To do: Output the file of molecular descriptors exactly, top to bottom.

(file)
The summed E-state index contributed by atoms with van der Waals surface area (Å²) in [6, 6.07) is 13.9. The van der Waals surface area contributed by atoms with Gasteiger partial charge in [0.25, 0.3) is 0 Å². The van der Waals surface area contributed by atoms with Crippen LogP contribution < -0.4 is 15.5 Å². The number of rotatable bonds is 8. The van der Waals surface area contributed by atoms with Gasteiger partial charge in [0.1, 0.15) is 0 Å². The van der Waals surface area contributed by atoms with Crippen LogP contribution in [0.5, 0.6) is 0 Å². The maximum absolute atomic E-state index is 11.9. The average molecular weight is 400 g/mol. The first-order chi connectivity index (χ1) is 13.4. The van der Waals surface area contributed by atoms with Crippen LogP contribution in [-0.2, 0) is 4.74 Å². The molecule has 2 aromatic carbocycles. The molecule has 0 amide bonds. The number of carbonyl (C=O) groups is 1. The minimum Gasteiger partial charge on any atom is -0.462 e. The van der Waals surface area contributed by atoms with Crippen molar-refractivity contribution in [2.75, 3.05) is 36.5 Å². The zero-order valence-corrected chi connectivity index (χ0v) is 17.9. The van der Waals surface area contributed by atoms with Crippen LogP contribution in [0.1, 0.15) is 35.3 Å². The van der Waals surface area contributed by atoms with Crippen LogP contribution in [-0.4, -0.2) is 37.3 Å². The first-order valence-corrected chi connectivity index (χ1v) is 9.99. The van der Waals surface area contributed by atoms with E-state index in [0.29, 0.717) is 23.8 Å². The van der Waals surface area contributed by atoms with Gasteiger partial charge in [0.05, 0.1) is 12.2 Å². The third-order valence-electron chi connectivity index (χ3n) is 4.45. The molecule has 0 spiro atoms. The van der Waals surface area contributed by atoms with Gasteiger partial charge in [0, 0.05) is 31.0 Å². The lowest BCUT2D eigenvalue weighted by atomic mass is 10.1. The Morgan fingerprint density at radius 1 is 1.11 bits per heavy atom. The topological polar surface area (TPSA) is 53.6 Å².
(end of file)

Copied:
The summed E-state index contributed by atoms with van der Waals surface area (Å²) in [6, 6.07) is 13.9. The van der Waals surface area contributed by atoms with Gasteiger partial charge in [0.25, 0.3) is 0 Å². The van der Waals surface area contributed by atoms with Crippen LogP contribution < -0.4 is 15.5 Å². The number of rotatable bonds is 8. The van der Waals surface area contributed by atoms with Gasteiger partial charge in [0.1, 0.15) is 0 Å². The van der Waals surface area contributed by atoms with Crippen LogP contribution in [0.5, 0.6) is 0 Å². The maximum absolute atomic E-state index is 11.9. The average molecular weight is 400 g/mol. The first-order chi connectivity index (χ1) is 13.4. The van der Waals surface area contributed by atoms with Crippen LogP contribution in [-0.2, 0) is 4.74 Å². The molecule has 2 aromatic carbocycles. The molecule has 0 amide bonds. The number of carbonyl (C=O) groups is 1. The minimum Gasteiger partial charge on any atom is -0.462 e. The van der Waals surface area contributed by atoms with Crippen molar-refractivity contribution in [2.75, 3.05) is 36.5 Å². The zero-order valence-corrected chi connectivity index (χ0v) is 17.9. The van der Waals surface area contributed by atoms with Crippen LogP contribution in [0.1, 0.15) is 35.3 Å². The van der Waals surface area contributed by atoms with Crippen LogP contribution in [-0.4, -0.2) is 37.3 Å². The first-order valence-corrected chi connectivity index (χ1v) is 9.99. The van der Waals surface area contributed by atoms with E-state index in [0.29, 0.717) is 23.8 Å². The van der Waals surface area contributed by atoms with Gasteiger partial charge in [0.05, 0.1) is 12.2 Å². The third-order valence-electron chi connectivity index (χ3n) is 4.45. The molecule has 0 spiro atoms. The van der Waals surface area contributed by atoms with Gasteiger partial charge in [0, 0.05) is 31.0 Å². The lowest BCUT2D eigenvalue weighted by atomic mass is 10.1. The Morgan fingerprint density at radius 1 is 1.11 bits per heavy atom. The topological polar surface area (TPSA) is 53.6 Å².